Candy in the DumpsterEdited by Bill Breedlove
Published by Dark Arts Books
Buy it from the Amazon here!

story goes something like this- I’m sitting in a bar during happy hour,
downing a few beers with a friend when my girlfriend sends me a text
message. I open my phone and stare with glazed eyes at the message,
which reads simply: "Candy in the Dumpster."

course, I look at that in my getting-drunk state and wonder what
exactly the fuck that means? Did something happen in the garbage
outside our apartment? Was she forced to throw away a large amount of
cocaine? Was she finally offering up her ass for my enjoyment? (Come on
fellas, you’d be thinking that too if you were buzzed…)

showed it to my friend who was equally confused, and we laughed,
wondering what exactly the cryptic message could mean. My response text
of "What the…?" was answered by "hahaha.. you got a book in the mail-
I thought you were expecting it."


Indeed I was. I really enjoyed John Everson’s chapboook Failure and had talked to him about obtaining a copy of his upcoming book, the short story collection called Candy in the Dumpster. How I forgot a title like that I’ll never know- except that it probably had something to do with large amounts of alcohol.

Candy is
the the first book to be released by Everson’s Dark Arts Books label-
his stories are joined here by those of 3 other authors from his native
Windy City. Martin Mundt, Bill Breedlove, and Jay Bonansinga join
Everson on putting up 3 stories each, all of them solid and ranging
from good to great. They do tend to run to the more rugged side of
horror, though. You’ve got all sorts of craziness on display here;
babies being smashed into radiators, young serial killers in training,
the slowest bullet in the world, and even some love scenes with a

starts us off with the deliciously nasty "A Perfect Plan", possibly my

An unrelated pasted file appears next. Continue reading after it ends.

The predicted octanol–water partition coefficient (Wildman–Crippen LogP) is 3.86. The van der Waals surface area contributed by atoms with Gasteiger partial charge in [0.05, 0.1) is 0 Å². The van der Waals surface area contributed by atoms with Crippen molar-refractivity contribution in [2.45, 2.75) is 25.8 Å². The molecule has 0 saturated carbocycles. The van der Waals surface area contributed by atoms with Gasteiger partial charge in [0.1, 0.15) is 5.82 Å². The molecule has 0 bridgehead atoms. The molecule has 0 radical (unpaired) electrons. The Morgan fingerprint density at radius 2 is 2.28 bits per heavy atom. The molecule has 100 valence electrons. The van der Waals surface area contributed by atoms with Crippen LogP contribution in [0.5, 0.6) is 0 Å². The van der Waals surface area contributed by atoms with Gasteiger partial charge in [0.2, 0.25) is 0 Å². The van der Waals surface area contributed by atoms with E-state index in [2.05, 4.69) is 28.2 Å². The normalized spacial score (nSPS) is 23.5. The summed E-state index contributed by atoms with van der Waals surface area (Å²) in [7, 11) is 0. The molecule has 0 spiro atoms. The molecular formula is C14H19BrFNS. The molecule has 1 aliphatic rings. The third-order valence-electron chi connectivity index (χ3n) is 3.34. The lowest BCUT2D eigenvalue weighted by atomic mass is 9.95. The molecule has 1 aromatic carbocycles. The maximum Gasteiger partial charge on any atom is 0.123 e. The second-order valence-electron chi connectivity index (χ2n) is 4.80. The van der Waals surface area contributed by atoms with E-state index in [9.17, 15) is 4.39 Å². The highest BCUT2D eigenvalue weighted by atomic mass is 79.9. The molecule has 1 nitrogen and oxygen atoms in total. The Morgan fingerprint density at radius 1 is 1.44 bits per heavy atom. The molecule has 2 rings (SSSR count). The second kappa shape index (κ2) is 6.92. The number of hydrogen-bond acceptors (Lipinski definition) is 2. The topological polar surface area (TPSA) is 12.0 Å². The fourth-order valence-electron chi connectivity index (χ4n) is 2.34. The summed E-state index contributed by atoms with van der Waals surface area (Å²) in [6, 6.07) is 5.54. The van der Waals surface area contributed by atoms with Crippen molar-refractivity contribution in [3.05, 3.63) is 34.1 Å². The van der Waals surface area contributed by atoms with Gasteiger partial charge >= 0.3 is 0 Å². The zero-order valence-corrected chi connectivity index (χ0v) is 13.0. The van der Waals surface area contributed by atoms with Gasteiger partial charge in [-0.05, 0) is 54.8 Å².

favorite tale of the bunch. In it, he tells the story of a man who
tries to cover up his murder by offing anyone who can finger him. It’s
viciously dark, hysterical through its sheer insanity- and sets the
tone perfectly for the stories to come. His "Babies is Smart" is the
most disturbing of all of them, although it’s humorous in its
depravity. There is a lot of dark, dark humor in this book…. and yes,
a lot of these stories are played for laughs by going for pure
gross-out goodness. The authors take delight in telling you some nasty
stories, but that’s not to say there’s isn’t some straight-up horror

"The White House" is probably the spookiest of the bunch- in it a
mysterious old lady tells a child the true horrible stories about the
very house she’s standing in. Mundt’s "The Cure" is a dark look at what
happens when the government steps up the war on drugs, not by targeting
the dealers- but by eliminating the addicts.

offended by sexual horror stories should not crack these pages.
Everson’s "Pumpkin Head" is both a great play on words and a scary
story of parental responsibilities given to a young man who decides to
have his way with the pick of the pumpkin patch. It’s very much
reminiscent of his story "Failure". Breedlove’s "Drowning in the Sea of
Love" is another equally ironic title, with the sea in this case being
a shade of yellow and on a porno set.

"Stash" revolves around man who has invented a genius idea- The Porno
Pal System. His company runs around and clears away any porn that might
be found in your house after your death. I know a few people that could
most definitely use this service- unless they want their family to find
a bucket o’ porn in their closet.

subtitle on the cover of this book reads "new and used stories", and
while yes, some are reprinted from other collections, every story
deserves a place in this book. Every single one is

entertaining, well worth checking out- there’s not a boring one in this
bunch. It’s not a perfect book- there are a few grammar and spelling
snafus, and it is a short read- but it’s one you’ll pick up again and
again. I’ve already read some of them 3 or 4 times with a grin on my
face, enjoying the black humor and picking up little nuances every
time. It does what any good compilation does- makes you hunt for more
work by the authors. I look forward to checking out more of their

9.0 out of 10